FIGS. 3A through 3C are circuit diagrams illustrating the driving circuits 40 a and 40 b. Driving circuit 40A of FIG. 3A includes a first sub-driving unit 42 a and second sub-driving unit 44 a. First voltage VCC is supplied to first sub-driving unit 42 a based on the input of first control signal PY1 i. Second voltage VPP1 is supplied to second sub-driving unit 44 a based on the input of second control signal PY2 i. First sub-driving unit 42 a includes PMOS transistor MP1 and NMOS transistors MN1 and MN2. Transistor MP1 is coupled between voltage VCC and output node N1 and transistors MN1, MN2 are coupled in series between output node N1 and ground voltage. First control signal PY1 i is inputted to the gate of transistor MP1 and the gate of transistor MN1. Second control signal PY2 i is inputted to the gate of NMOS transistor MN2. Second sub-driving unit 44 a is coupled between second voltage VPP1 and output node N1 where second control signal PY2 i in supplied to the gate of PMOS transistor MP2.

Next, referring to FIG. 3B, the driving circuit 40 b of FIG. 3B includes first sub-driving unit 42 b, second sub-driving unit 44 b and pull down unit 46. First sub-driving unit 42 b provides first voltage VCC based on the input of first control signal PY1 i. Second sub-driving unit 44 b provides second voltage VPP1 based on the input of second control signal PY2 i. Pull down unit 46 pulls down output node N2. Driving circuit 40 b has fewer NMOS transistors and more control signals as compared to driving circuit 40 a shown in FIG. 3A. First sub-driving unit 42 b includes PMOS transistor MP1 coupled between first voltage VCC and output node N2. First control signal PY1 i is supplied to the gate of transistor MP1. Second sub-driving unit 44 b includes NMOS transistor MN4 coupled between second voltage VPP1 and output node N2. Second control signal PY2 i is supplied to the gate of transistor MN4. Pull down unit 46 includes NMOS transistor MN3 coupled between output node N2 and ground voltage. Third control signal DW is supplied to the gate of transistor MN3. Second control signal PY2 i may be, for example, a signal that swings between the ground voltage and second voltage VPP1. The difference between driving circuit 40 c illustrated in FIG. 3C and driving circuit 40 b illustrated in FIG. 3B is PMOS transistor MP2 in second sub-driving unit 44 c of driving circuit 40 c shown in FIG. 3C.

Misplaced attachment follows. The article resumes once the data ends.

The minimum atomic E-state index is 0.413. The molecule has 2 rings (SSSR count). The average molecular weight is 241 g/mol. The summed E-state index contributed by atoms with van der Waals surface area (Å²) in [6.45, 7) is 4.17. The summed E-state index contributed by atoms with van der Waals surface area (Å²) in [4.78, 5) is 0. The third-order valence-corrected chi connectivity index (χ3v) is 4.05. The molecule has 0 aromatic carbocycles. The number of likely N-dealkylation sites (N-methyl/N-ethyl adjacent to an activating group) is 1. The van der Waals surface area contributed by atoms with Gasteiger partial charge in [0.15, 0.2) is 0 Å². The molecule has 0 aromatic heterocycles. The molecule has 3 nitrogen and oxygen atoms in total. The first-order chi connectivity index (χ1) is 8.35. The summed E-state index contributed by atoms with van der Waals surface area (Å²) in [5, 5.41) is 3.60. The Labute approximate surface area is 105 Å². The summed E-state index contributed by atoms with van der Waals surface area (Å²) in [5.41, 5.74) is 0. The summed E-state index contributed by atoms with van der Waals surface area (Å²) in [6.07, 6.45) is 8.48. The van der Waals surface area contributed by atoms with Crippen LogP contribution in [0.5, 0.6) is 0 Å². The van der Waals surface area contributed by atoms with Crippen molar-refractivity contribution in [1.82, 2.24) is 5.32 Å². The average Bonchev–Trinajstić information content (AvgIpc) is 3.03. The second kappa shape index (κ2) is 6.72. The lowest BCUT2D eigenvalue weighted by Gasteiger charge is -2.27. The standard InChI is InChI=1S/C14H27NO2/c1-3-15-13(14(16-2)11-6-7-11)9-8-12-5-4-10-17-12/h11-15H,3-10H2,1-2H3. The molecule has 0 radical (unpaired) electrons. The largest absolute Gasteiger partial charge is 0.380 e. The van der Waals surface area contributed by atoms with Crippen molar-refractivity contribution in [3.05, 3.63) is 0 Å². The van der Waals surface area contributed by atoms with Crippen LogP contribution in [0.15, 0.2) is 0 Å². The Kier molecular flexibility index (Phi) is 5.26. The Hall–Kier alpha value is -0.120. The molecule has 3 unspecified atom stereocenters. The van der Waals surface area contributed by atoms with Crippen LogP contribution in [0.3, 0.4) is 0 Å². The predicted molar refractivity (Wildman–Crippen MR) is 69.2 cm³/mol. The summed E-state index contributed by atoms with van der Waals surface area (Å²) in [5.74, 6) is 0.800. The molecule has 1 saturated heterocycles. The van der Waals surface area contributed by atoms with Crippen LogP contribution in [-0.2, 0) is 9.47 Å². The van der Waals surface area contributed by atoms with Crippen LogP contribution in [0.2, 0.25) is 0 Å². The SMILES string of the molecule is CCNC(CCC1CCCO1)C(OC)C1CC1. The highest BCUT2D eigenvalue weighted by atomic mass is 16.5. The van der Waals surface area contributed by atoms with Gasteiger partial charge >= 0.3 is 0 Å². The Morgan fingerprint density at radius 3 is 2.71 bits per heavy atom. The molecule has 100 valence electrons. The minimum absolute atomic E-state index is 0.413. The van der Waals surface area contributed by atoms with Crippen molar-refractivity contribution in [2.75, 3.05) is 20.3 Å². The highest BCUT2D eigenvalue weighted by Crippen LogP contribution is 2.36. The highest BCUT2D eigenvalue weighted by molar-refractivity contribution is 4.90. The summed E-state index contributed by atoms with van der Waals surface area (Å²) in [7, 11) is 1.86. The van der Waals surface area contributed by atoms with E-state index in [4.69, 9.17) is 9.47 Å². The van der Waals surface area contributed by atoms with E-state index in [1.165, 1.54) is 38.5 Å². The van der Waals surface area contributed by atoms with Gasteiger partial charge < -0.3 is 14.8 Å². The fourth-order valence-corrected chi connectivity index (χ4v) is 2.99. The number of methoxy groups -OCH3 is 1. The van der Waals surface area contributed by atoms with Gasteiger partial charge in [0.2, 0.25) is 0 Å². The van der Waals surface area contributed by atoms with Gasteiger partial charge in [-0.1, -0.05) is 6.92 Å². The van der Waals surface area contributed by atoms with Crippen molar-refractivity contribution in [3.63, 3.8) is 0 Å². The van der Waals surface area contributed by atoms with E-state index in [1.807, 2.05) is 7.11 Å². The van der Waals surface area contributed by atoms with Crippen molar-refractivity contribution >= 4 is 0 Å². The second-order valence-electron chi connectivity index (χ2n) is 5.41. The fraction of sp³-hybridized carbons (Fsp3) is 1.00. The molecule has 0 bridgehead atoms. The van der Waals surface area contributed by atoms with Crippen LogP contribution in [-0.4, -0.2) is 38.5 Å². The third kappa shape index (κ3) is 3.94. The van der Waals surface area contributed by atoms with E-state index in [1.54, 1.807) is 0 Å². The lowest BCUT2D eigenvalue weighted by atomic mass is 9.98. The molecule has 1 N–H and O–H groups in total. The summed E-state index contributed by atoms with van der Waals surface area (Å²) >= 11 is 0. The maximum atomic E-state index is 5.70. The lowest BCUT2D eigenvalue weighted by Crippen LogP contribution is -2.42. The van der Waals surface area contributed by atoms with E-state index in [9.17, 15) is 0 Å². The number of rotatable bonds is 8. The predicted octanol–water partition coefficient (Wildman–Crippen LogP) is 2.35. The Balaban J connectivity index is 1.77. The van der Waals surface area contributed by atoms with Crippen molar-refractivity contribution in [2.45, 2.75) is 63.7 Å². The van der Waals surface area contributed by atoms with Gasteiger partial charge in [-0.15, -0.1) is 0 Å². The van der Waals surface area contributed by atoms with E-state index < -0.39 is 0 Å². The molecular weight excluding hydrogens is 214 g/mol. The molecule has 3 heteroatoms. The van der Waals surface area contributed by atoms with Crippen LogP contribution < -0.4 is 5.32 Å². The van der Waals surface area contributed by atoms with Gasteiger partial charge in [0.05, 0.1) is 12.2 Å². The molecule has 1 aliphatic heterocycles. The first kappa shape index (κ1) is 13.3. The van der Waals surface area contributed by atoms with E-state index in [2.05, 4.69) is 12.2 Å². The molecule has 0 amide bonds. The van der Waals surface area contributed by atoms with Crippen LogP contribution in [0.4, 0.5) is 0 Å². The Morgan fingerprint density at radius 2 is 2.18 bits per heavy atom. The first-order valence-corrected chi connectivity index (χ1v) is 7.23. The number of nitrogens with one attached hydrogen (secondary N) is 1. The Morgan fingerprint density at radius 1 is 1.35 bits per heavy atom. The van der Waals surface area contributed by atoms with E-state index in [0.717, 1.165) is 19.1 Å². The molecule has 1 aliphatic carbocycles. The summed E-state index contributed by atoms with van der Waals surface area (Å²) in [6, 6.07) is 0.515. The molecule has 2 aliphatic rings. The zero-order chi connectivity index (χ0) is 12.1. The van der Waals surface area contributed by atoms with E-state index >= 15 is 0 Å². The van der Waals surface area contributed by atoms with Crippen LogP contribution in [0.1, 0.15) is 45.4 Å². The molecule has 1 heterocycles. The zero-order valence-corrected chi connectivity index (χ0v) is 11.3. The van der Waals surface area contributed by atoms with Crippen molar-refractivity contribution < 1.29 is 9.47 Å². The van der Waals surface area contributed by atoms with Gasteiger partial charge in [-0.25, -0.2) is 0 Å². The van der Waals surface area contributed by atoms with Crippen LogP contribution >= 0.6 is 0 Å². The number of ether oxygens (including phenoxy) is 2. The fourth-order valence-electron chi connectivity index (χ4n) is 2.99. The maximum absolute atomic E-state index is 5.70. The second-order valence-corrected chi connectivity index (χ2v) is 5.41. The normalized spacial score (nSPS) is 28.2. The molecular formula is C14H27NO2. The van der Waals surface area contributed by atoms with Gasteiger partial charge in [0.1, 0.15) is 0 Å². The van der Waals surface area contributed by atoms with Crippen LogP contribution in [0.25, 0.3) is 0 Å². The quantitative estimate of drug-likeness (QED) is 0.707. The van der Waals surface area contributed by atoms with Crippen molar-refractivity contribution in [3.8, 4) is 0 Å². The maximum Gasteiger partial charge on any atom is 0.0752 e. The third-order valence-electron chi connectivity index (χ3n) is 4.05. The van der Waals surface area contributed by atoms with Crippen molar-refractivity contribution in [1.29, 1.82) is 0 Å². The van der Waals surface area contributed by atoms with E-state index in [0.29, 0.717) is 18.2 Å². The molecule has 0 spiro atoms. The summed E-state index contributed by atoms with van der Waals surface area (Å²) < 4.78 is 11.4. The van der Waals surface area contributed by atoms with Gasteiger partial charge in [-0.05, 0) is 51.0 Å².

The operation of non-volatile memory device 1 will be described with reference to FIGS. 1, 3A, and 4. At time t1, first control signal PY1 i is low which turns on PMOS transistor MP1 of first sub-driving unit 42 a. The level of selection signal Yi is increased to first voltage level VCC. Thus, first sub-driving unit 42 a charges the gate of the column-selection transistor using first voltage VCC. At time t2, first control signal PY1 i becomes high and the second control signal PY2 i becomes a low. As a result, PMOS transistor MP1 of first sub-driving unit 42 a is turned off and PMOS transistor MP2 of second sub-driving unit 44 a is turned on. Although NMOS transistor MN1 is turned on, the voltage level of output node N1 does not drop since NMOS transistor MN2 is off. Thus, selection signal Yi increases to second voltage VPP1. Second sub-driving unit 42 b charges the gate of column-selection transistor using second voltage VPP1 and fully turns the gate of column-selection transistor on.